Following heavy rains starting in March, some 49,000 families in eight departments of Paraguay have been affected by flooding from the Paraná and Paraguay rivers. The CERF-funded project will benefit 5,730 families in urban, rural and indigenous communities in the departments of Asunción and Alto Paraguay with measures to prevent waterborne illness such as diarrhea, skin diseases and leptospirosis. The project will be carried out by PAHO/WHO in collaboration with the Paraguayan government, Oxfam, Cooperazione Internazionale (COOPI), and other United Nations agencies.
In Asunción, displaced families are currently being housed in temporary shelters with poor water and sanitation infrastructure, making residents vulnerable to disease outbreaks. The project will install water connections and sanitation services, including latrines based on a pilot model that was financed by PAHO/WHO and designed by community members, local authorities and civil society organizations in the area.
The project will also include the distribution of hygiene kits, education on the importance of hygiene, and community mobilization to promote self-care, disease prevention, and peaceful coexistence. These activities will be carried out by municipal authorities in coordination with health workers and civil society organizations.
In Alto Paraguay, in Paraguay's Chaco region, 70% of the population lives along the Paraguay River and was heavily affected by the flooding. Most of the water treatment plants and rainwater collection systems serving families, schools and health centers were damaged by the rains and flooding, as were sanitation systems.
The project will rehabilitate water treatment plants, provide new plants for water purification, and restore rainwater collection systems and sanitary facilities used by schools and health centers. It will also include the distribution of family hygiene kits and a communication campaign to disseminate best practices in hygiene and sanitation.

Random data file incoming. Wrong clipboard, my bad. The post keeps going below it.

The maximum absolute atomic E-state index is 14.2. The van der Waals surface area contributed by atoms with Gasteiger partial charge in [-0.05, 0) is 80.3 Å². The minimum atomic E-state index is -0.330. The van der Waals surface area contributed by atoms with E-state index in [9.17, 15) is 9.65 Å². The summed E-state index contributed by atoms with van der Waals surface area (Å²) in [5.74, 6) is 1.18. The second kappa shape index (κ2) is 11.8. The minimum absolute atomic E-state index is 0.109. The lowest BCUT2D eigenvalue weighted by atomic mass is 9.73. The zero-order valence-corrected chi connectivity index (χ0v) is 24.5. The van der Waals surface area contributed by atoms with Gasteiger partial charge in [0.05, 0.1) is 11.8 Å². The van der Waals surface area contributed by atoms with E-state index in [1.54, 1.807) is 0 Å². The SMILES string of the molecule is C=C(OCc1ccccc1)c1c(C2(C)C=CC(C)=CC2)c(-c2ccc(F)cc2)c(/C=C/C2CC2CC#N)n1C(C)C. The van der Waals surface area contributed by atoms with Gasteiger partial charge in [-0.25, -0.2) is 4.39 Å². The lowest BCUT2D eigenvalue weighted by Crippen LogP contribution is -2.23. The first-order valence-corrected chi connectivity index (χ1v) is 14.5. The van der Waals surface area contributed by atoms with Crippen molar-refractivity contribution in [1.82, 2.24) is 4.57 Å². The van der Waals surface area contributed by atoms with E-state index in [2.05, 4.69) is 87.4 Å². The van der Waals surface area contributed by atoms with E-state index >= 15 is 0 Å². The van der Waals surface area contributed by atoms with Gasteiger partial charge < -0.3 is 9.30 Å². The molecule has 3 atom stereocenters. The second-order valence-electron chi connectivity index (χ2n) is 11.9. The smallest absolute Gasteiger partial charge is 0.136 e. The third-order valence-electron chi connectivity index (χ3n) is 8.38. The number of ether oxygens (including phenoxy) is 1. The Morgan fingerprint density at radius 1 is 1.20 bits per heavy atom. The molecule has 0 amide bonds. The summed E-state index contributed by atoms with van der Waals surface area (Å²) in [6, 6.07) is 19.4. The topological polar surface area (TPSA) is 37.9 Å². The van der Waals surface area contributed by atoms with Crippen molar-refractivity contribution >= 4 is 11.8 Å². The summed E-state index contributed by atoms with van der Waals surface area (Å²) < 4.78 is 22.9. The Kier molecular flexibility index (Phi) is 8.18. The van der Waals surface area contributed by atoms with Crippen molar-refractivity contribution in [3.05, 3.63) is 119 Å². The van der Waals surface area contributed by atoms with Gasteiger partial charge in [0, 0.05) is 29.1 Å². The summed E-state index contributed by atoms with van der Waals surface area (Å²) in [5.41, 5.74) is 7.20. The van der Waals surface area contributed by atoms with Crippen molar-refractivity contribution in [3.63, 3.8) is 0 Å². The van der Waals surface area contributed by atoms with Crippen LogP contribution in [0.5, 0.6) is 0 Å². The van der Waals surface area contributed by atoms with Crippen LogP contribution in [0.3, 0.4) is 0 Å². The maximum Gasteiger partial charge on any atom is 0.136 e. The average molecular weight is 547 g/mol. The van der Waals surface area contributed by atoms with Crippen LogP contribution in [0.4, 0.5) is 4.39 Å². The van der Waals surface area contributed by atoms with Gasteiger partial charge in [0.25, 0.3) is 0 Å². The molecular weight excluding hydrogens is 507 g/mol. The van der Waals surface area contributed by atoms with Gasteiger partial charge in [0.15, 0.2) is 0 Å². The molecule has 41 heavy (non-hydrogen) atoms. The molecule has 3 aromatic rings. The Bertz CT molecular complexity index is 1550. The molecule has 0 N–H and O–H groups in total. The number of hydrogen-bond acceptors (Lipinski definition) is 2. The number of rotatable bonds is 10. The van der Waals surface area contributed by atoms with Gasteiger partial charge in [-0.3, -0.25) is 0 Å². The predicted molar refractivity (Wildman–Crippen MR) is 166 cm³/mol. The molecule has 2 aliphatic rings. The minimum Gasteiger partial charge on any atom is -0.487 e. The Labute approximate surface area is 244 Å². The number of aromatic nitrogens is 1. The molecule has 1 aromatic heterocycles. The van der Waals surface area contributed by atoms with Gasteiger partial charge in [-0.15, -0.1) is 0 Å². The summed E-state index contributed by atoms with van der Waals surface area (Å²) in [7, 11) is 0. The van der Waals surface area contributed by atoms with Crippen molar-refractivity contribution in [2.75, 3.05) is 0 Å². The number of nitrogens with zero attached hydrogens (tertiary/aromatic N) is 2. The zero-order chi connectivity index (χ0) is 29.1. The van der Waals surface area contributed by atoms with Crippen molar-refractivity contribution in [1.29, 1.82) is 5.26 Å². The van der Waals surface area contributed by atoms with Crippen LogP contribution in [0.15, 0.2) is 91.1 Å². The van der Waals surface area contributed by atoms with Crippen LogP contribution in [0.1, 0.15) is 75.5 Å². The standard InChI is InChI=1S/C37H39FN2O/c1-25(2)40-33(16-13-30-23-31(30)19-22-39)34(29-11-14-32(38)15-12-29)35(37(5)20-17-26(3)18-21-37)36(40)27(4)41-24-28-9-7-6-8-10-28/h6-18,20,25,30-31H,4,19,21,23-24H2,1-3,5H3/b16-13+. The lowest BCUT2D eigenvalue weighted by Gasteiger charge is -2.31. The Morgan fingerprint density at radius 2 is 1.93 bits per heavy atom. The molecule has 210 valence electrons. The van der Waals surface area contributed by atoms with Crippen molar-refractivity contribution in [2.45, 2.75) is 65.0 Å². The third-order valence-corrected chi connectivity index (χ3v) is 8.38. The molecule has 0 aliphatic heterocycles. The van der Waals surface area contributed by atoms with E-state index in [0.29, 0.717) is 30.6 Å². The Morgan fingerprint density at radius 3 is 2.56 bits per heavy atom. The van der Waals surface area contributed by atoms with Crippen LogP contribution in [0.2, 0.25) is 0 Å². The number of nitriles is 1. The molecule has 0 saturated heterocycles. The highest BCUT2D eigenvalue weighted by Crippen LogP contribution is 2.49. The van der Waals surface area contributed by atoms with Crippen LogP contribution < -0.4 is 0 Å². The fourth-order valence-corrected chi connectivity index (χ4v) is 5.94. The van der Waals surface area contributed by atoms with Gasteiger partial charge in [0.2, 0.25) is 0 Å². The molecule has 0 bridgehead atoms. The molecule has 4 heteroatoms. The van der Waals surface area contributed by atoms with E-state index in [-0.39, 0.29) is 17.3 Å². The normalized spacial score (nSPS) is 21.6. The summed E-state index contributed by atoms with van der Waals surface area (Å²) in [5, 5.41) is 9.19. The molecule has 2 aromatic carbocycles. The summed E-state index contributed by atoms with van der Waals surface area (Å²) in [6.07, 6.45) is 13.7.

In addition to the CERF-financed project, PAHO/WHO has also supported Paraguay's flood response through technical cooperation with the Ministry of Health to assess sanitary conditions and develop interventions to address them, as well as mobilization of national and international experts, and strengthening of epidemiological surveillance and water quality monitoring.
PAHO/WHO is seeking additional funding to help some 4,270 other families who were also affected by flooding in Asunción and Alto Paraguay.
CERF, established by the United Nations Secretary-General in 2006, provides emergency funds for disaster relief efforts and has become a significant source of support for PAHO/WHO efforts in this area.
PAHO, founded in 1902, is the oldest international public health organization in the world. It works with its member countries to improve the health and the quality of life of the people of the Americas. It also serves as the Regional Office for the Americas of WHO.